Trinity College in Hartford, Connecticut, has disinvited rapper Action Bronson, who was slated to perform during the college's upcoming Spring Weekend. Students had published a petition demanding Bronson's cancellation. His mere presence on campus would make all students—particularly gay students, women, and the trans community—unsafe, they claimed.
Who is Action Bronson? He's a white musician who raps about drugs, sex, and violence. One of his most controversial songs, "Consensual Rape," makes frequent reference to violence against prostitutes (a lyric: "Don't get me pissed off / fuck around rip your tits off").
But the petitioners aren't just mad about his offensive songs—their chief complaint is that his presence on campus would present an actual safety threat:
We are lucky that he also has no way of performing his music video, "Brunch," where he kills a woman, stuffs her in his car, rips out her hair, and beats her dead body, since he will not have access to a projector. We believe that someone who creates music like this, who chooses to play the part of the murderer in "Brunch," who has built his career on a foundation of violence and hatred towards women, should not be celebrated, supported, or paid, by Trinity College as an artist, regardless of the music he will be performing.
…It only takes one person to drunkenly (or soberly) upset Action Bronson by getting on stage, or in his way, for him to violently assault someone. The available evidence suggests men specifically are targeted by Action Bronson, meaning no one is given a safe space at a Bronson concert."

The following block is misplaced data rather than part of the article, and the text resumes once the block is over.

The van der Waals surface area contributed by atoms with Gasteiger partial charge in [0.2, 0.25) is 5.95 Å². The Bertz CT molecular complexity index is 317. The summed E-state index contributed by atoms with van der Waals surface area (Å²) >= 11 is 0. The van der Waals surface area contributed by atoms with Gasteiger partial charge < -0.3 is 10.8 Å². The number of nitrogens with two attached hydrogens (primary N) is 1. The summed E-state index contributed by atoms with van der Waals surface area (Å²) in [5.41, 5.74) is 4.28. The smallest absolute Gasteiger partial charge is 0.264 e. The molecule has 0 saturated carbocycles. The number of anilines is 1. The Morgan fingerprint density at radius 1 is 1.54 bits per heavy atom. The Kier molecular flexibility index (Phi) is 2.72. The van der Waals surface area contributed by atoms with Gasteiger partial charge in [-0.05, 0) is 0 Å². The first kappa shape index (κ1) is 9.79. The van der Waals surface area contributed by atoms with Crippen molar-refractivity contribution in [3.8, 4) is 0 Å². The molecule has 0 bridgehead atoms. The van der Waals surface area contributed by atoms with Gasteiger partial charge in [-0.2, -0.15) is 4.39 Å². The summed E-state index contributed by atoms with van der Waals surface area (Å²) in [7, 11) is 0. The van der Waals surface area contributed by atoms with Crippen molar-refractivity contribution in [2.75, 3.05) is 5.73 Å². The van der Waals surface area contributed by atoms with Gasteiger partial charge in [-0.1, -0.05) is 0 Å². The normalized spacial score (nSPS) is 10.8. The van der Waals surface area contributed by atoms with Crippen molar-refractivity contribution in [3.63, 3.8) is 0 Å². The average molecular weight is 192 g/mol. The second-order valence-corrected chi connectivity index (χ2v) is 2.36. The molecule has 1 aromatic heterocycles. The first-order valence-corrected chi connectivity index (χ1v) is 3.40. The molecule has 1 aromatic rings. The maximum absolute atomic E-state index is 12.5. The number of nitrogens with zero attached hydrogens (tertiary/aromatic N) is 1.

Students are really making two claims: 1) Bronson's lyrics are so grossly offensive that the mere act of performing his songs constitutes an act of violence, and 2) Bronson has an actual history of engaging in violence at his concerts.
Obviously, the first claim is hyperbolic. But the second claim isn't entirely off-base. Bronson did shove a security guard who tried to stop him from smoking marijuana during a performance, and he did brawl with a fan who rushed the stage during another performance.
One can argue that he didn't start either of these fights, and I would still say Trinity College students who behave themselves are not actually threatened by his presence. Modern college students have a very expansive definition of the word safety: They conflate offensive expression with actual violence.
In deciding to disinvite Bronson, Trinity's Spring Weekend planning commission explicitly condemned "his lyrics, music, videos, and the misogyny, homophobia, and transphobia that they promote." His music may promote all of those things, but that does not mean the college has some responsibility to shield its students from hurtful expression.
Still, the assertion that Bronson engages in violence isn't totally dismissable. I usually criticize leftist students for being too quick to accuse visitors of offensive speech and run them off campus, but this situation seems a bit more extreme. While the petition is more concerned with his potential to offend, there's another consideration here: maybe his music is just plain bad.
Frankly, I can't blame Trinity for wanting a different performer.
Taking the opposite view: Gawker.